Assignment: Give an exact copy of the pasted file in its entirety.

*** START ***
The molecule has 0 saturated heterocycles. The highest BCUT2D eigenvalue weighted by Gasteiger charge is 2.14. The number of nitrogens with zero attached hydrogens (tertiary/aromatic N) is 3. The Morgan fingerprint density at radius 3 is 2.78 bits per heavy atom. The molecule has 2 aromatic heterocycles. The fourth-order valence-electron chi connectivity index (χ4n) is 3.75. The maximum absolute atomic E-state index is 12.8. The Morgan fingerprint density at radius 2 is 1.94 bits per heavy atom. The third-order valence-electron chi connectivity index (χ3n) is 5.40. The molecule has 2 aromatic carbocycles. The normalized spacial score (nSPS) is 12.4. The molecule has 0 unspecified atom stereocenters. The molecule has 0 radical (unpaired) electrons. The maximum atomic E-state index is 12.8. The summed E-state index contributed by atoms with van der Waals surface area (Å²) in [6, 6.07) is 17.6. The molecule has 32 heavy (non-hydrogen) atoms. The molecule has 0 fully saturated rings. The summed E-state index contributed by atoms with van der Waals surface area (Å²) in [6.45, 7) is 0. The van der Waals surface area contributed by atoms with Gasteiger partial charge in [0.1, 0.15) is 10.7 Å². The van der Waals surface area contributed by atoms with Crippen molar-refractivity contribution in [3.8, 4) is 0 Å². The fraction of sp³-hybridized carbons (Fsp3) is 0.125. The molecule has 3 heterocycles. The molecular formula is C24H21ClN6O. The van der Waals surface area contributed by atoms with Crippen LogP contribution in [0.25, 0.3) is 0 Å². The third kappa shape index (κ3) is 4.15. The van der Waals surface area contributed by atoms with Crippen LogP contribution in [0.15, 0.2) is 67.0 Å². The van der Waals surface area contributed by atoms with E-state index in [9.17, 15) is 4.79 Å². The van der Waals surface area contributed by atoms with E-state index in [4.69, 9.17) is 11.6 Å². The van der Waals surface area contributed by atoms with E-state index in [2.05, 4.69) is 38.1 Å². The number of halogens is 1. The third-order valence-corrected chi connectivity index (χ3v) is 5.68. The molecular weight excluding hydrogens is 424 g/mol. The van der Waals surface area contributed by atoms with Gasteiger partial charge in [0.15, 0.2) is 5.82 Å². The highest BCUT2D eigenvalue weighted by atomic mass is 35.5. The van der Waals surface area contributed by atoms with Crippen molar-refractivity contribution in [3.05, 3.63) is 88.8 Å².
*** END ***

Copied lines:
The molecule has 0 saturated heterocycles. The highest BCUT2D eigenvalue weighted by Gasteiger charge is 2.14. The number of nitrogens with zero attached hydrogens (tertiary/aromatic N) is 3. The Morgan fingerprint density at radius 3 is 2.78 bits per heavy atom. The molecule has 2 aromatic heterocycles. The fourth-order valence-electron chi connectivity index (χ4n) is 3.75. The maximum absolute atomic E-state index is 12.8. The Morgan fingerprint density at radius 2 is 1.94 bits per heavy atom. The third-order valence-electron chi connectivity index (χ3n) is 5.40. The molecule has 2 aromatic carbocycles. The normalized spacial score (nSPS) is 12.4. The molecule has 0 unspecified atom stereocenters. The molecule has 0 radical (unpaired) electrons. The maximum atomic E-state index is 12.8. The summed E-state index contributed by atoms with van der Waals surface area (Å²) in [6, 6.07) is 17.6. The molecule has 32 heavy (non-hydrogen) atoms. The molecule has 0 fully saturated rings. The summed E-state index contributed by atoms with van der Waals surface area (Å²) in [6.45, 7) is 0. The van der Waals surface area contributed by atoms with Gasteiger partial charge in [0.1, 0.15) is 10.7 Å². The van der Waals surface area contributed by atoms with Crippen molar-refractivity contribution in [3.8, 4) is 0 Å². The fraction of sp³-hybridized carbons (Fsp3) is 0.125. The molecule has 3 heterocycles. The molecular formula is C24H21ClN6O. The van der Waals surface area contributed by atoms with Crippen LogP contribution in [0.25, 0.3) is 0 Å². The third kappa shape index (κ3) is 4.15. The van der Waals surface area contributed by atoms with Crippen LogP contribution in [0.15, 0.2) is 67.0 Å². The van der Waals surface area contributed by atoms with E-state index in [9.17, 15) is 4.79 Å². The van der Waals surface area contributed by atoms with E-state index in [4.69, 9.17) is 11.6 Å². The van der Waals surface area contributed by atoms with E-state index in [2.05, 4.69) is 38.1 Å². The number of halogens is 1. The third-order valence-corrected chi connectivity index (χ3v) is 5.68. The molecular weight excluding hydrogens is 424 g/mol. The van der Waals surface area contributed by atoms with Gasteiger partial charge in [0.15, 0.2) is 5.82 Å². The highest BCUT2D eigenvalue weighted by atomic mass is 35.5. The van der Waals surface area contributed by atoms with Crippen molar-refractivity contribution in [3.05, 3.63) is 88.8 Å².